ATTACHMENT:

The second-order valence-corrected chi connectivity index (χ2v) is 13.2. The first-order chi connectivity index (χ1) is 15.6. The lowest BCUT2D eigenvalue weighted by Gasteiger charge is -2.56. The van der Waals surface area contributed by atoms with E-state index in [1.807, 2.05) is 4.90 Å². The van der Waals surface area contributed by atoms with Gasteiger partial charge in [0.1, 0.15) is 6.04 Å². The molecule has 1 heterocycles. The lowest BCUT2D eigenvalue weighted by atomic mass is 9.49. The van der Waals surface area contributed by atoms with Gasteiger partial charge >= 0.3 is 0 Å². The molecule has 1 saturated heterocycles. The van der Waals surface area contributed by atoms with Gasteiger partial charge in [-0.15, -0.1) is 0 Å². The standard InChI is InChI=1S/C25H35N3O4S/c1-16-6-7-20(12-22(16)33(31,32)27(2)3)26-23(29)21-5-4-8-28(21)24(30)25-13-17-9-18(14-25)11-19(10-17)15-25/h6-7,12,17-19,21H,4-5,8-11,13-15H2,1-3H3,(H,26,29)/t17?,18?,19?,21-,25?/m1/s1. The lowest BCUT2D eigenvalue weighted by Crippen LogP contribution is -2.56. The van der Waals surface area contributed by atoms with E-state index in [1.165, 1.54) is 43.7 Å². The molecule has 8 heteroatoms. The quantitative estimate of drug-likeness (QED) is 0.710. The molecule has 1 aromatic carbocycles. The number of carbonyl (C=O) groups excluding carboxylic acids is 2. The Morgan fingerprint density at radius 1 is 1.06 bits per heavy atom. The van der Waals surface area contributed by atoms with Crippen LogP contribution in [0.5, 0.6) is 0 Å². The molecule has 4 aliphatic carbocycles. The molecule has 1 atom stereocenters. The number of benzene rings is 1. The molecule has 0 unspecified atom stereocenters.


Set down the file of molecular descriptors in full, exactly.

The second-order valence-corrected chi connectivity index (χ2v) is 13.2. The first-order chi connectivity index (χ1) is 15.6. The lowest BCUT2D eigenvalue weighted by Gasteiger charge is -2.56. The van der Waals surface area contributed by atoms with E-state index in [1.807, 2.05) is 4.90 Å². The van der Waals surface area contributed by atoms with Gasteiger partial charge in [0.1, 0.15) is 6.04 Å². The molecule has 1 heterocycles. The lowest BCUT2D eigenvalue weighted by atomic mass is 9.49. The van der Waals surface area contributed by atoms with Gasteiger partial charge >= 0.3 is 0 Å². The molecule has 1 saturated heterocycles. The van der Waals surface area contributed by atoms with Gasteiger partial charge in [-0.15, -0.1) is 0 Å². The standard InChI is InChI=1S/C25H35N3O4S/c1-16-6-7-20(12-22(16)33(31,32)27(2)3)26-23(29)21-5-4-8-28(21)24(30)25-13-17-9-18(14-25)11-19(10-17)15-25/h6-7,12,17-19,21H,4-5,8-11,13-15H2,1-3H3,(H,26,29)/t17?,18?,19?,21-,25?/m1/s1. The lowest BCUT2D eigenvalue weighted by Crippen LogP contribution is -2.56. The van der Waals surface area contributed by atoms with E-state index in [1.165, 1.54) is 43.7 Å². The molecule has 8 heteroatoms. The quantitative estimate of drug-likeness (QED) is 0.710. The molecule has 1 aromatic carbocycles. The number of carbonyl (C=O) groups excluding carboxylic acids is 2. The Morgan fingerprint density at radius 1 is 1.06 bits per heavy atom. The van der Waals surface area contributed by atoms with Crippen LogP contribution in [0.5, 0.6) is 0 Å². The molecule has 4 aliphatic carbocycles. The molecule has 1 atom stereocenters. The number of benzene rings is 1. The molecule has 0 unspecified atom stereocenters.